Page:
Having said that they are not a team who like to actually get to the byline and cross the ball. Out of 25 games played last season Seamus Coleman only crossed from the byline once, Osman none, and Baines 6. So we should expect most of the crosses to come from deeper positions. True to form this season, out of the 23 corners Everton have taken only two of them have been short. So they do like to get the ball into the box as soon as possible. As seen below in the graphic from the Stats Zone app.

Everton don't like short corners

So if we are to keep a clean sheet then I believe it is absolutely vital we limit the number of times Baines, Coleman and Osman get crosses into the box.  In fact, I believe, Everton’s best and most dangerous player is Leighton Baines. If we can keep him quiet then we will have gone a long way to winning the game. It’s incredible to think that Baines attempted 351 (34% of their total) of Everton’s 1019 total attempted crosses from the whole of last season. This season out of 123 attempted crosses by Everton, Baines alone has contributed 41 of them. That’s an incredible 33% coming from one player. He takes corners from both sides and has a wicked free kick. So Baines is definitely one to watch. You can see his influence below in the comparison crossing stats for last season and the Guardian chalkboards against Villa this season where he obtained an 81% pass completion.

Everton crossing accuracy


Baines a danger

So how do we stop them crosses

Our full backs and wingers have got to get tight to Baines, Coleman and Osman. And be aware that Osman, as a right-footed left (inverted) winger, likes to come inside on his right foot and shoot. 21 out of Osman’s 32 shots last season came from the centre of the box. Do not allow them time and space to cross the ball. And if we do let crosses come into our box be very aware of Cahill and Felliani arriving late into the box and attacking the ball in the air. Everton, relatively speaking, are not particularly creative in central midfield, so if we cut off the supply line into our box then I believe it will go a long way to winning the game. Lastly, and I know it may be an obvious one, it is imperative that we don’t give silly free kicks away in dangerous areas. What we can’t do is do what we did against Wolves, where we committed 16 fouls, 7 of those in dangerous areas and put ourselves under unneeded pressure. See below info graphic of fouls committed against Wolves from the Stats Zone app.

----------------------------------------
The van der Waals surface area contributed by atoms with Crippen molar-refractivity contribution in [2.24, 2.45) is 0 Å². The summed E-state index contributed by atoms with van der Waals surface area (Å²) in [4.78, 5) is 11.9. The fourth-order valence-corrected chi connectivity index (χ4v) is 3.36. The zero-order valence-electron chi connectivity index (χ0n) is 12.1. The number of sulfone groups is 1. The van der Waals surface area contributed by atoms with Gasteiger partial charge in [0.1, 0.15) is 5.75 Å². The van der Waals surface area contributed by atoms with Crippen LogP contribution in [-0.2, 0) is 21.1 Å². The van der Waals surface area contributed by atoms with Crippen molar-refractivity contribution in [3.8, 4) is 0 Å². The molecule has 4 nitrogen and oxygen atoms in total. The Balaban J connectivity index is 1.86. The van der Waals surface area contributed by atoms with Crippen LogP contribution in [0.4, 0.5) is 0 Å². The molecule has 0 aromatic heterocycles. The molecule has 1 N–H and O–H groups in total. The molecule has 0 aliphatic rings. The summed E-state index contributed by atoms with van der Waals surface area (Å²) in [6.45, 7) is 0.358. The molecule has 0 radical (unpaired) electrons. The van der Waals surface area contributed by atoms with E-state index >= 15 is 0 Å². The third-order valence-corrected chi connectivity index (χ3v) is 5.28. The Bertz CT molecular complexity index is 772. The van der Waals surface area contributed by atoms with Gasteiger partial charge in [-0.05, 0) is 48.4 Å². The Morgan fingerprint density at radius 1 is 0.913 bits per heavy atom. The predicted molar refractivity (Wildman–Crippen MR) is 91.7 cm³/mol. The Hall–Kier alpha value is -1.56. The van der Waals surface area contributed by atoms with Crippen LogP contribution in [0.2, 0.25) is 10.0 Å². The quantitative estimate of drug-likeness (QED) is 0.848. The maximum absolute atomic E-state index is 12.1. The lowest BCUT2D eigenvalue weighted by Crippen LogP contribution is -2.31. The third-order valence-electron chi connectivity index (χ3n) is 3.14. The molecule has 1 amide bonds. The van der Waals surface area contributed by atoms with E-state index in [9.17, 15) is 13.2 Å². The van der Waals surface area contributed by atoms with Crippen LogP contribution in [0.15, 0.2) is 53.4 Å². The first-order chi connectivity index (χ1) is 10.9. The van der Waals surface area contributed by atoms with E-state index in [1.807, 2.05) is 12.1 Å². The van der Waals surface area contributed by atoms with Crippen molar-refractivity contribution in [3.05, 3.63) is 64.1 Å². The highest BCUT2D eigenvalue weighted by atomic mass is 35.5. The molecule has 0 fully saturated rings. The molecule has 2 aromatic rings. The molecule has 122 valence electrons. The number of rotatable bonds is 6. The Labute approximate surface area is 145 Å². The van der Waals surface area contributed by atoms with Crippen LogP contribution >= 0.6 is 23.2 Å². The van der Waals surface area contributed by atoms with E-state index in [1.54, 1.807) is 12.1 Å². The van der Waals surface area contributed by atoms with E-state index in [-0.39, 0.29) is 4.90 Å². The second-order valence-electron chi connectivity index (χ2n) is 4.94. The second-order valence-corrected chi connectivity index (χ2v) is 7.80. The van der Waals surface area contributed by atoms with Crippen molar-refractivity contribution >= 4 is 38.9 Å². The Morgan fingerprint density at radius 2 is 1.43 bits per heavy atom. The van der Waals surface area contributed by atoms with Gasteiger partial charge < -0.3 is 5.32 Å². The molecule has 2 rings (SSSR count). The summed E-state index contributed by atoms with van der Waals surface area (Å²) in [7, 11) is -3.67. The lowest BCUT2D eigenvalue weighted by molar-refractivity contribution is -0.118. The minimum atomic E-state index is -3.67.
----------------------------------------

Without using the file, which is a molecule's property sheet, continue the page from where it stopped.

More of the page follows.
Losing discipline against Wolves

Liverpool Offensive/Defensive Organisation

When it comes to our formation and tactics I don’t think it’s as clear cut as Everton’s as to what team Kenny will pick and what formation he will go with. Since Kenny’s second coming we’ve dabbled with 4-2-3-1, 4-4-2 and 4-4-1-1 with different personnel fulfilling different roles. But, since the start of this season we seem to have settled more on a 4-4-2/4-4-1-1 depending on our opponents and players available.  Kenny seems to have settled on a midfield four of Downing, Adam, Lucas and Henderson with Suarez and one other up front or playing in the hole. The Everton game however is a one off. The pace will be 100 miles an hour and there will be tackles flying in all over the place. As a result I think we need to pick a team and formation that reflects this. My preferred team and formation to win the game would be as follow and I will explain why below.


LFC formation & team


I think to win the game we need to pick a team that is fluid, quick, and can inter-change positions regularly. Speed of movement and fast inter-play of passes I believe is the key to winning the game. The inclusion of Bellamy and Kuyt rather than Henderson and Carroll will allow this to happen. It will be important that either Suarez or Kuyt can get back into midfield to help out so we don’t get overpowered by Everton’s probable midfield five. Both Adam and Lucas are not the most mobile centre midfield pairing so we will need to be careful that there is no repeat of the Spurs disaster where we got over-run by a more dynamic Modric and Parker. As illustrated below, you can see how Parker dominated the midfield against Adam up until Adam got sent off in the 28th minute.

Over-run in midfield

A front attacking four of Downing, Kuyt, Bellamy and Suarez should have a lot of movement for the Everton defence to deal with. Also with Bellamy on the right I believe he will give more stability than Henderson when coming up against the threat of Baines. On a side note, I think it’s maybe one game to early for Gerrard to start. I expect him to come from the bench around the 60th minute mark to get some more game time and build up his match fitness.

Everton weakness (how do we score)